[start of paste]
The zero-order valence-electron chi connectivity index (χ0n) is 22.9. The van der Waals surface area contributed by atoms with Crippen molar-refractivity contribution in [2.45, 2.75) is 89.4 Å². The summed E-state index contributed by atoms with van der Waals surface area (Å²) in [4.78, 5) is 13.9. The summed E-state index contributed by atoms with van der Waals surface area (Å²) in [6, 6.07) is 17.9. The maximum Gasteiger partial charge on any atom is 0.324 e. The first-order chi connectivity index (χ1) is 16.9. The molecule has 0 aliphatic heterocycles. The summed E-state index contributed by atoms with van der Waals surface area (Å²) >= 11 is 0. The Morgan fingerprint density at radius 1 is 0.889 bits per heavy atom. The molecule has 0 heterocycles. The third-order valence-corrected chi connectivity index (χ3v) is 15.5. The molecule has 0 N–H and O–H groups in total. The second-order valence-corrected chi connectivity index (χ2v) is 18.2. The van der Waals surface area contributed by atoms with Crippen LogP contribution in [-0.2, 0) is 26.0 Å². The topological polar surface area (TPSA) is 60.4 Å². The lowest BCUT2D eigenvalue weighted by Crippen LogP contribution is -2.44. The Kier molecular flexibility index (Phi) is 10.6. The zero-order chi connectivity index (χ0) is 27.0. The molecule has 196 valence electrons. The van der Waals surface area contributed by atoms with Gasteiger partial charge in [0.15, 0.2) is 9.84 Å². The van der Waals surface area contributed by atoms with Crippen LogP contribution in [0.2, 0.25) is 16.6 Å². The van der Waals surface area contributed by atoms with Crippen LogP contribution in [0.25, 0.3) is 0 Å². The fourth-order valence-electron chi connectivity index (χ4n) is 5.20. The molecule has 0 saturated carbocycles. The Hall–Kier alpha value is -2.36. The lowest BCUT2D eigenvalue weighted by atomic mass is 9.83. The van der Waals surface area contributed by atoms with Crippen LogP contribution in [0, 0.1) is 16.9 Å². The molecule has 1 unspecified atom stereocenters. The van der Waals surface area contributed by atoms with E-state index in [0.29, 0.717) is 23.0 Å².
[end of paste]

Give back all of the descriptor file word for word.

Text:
The zero-order valence-electron chi connectivity index (χ0n) is 22.9. The van der Waals surface area contributed by atoms with Crippen molar-refractivity contribution in [2.45, 2.75) is 89.4 Å². The summed E-state index contributed by atoms with van der Waals surface area (Å²) in [4.78, 5) is 13.9. The summed E-state index contributed by atoms with van der Waals surface area (Å²) in [6, 6.07) is 17.9. The maximum Gasteiger partial charge on any atom is 0.324 e. The first-order chi connectivity index (χ1) is 16.9. The molecule has 0 aliphatic heterocycles. The summed E-state index contributed by atoms with van der Waals surface area (Å²) >= 11 is 0. The Morgan fingerprint density at radius 1 is 0.889 bits per heavy atom. The molecule has 0 heterocycles. The third-order valence-corrected chi connectivity index (χ3v) is 15.5. The molecule has 0 N–H and O–H groups in total. The second-order valence-corrected chi connectivity index (χ2v) is 18.2. The van der Waals surface area contributed by atoms with Crippen LogP contribution in [-0.2, 0) is 26.0 Å². The topological polar surface area (TPSA) is 60.4 Å². The lowest BCUT2D eigenvalue weighted by Crippen LogP contribution is -2.44. The Kier molecular flexibility index (Phi) is 10.6. The zero-order chi connectivity index (χ0) is 27.0. The molecule has 196 valence electrons. The van der Waals surface area contributed by atoms with Gasteiger partial charge in [0.15, 0.2) is 9.84 Å². The van der Waals surface area contributed by atoms with Crippen LogP contribution in [0.2, 0.25) is 16.6 Å². The van der Waals surface area contributed by atoms with Crippen LogP contribution in [0.25, 0.3) is 0 Å². The fourth-order valence-electron chi connectivity index (χ4n) is 5.20. The molecule has 0 saturated carbocycles. The Hall–Kier alpha value is -2.36. The lowest BCUT2D eigenvalue weighted by atomic mass is 9.83. The van der Waals surface area contributed by atoms with Crippen LogP contribution in [0, 0.1) is 16.9 Å². The molecule has 1 unspecified atom stereocenters. The van der Waals surface area contributed by atoms with E-state index in [0.29, 0.717) is 23.0 Å².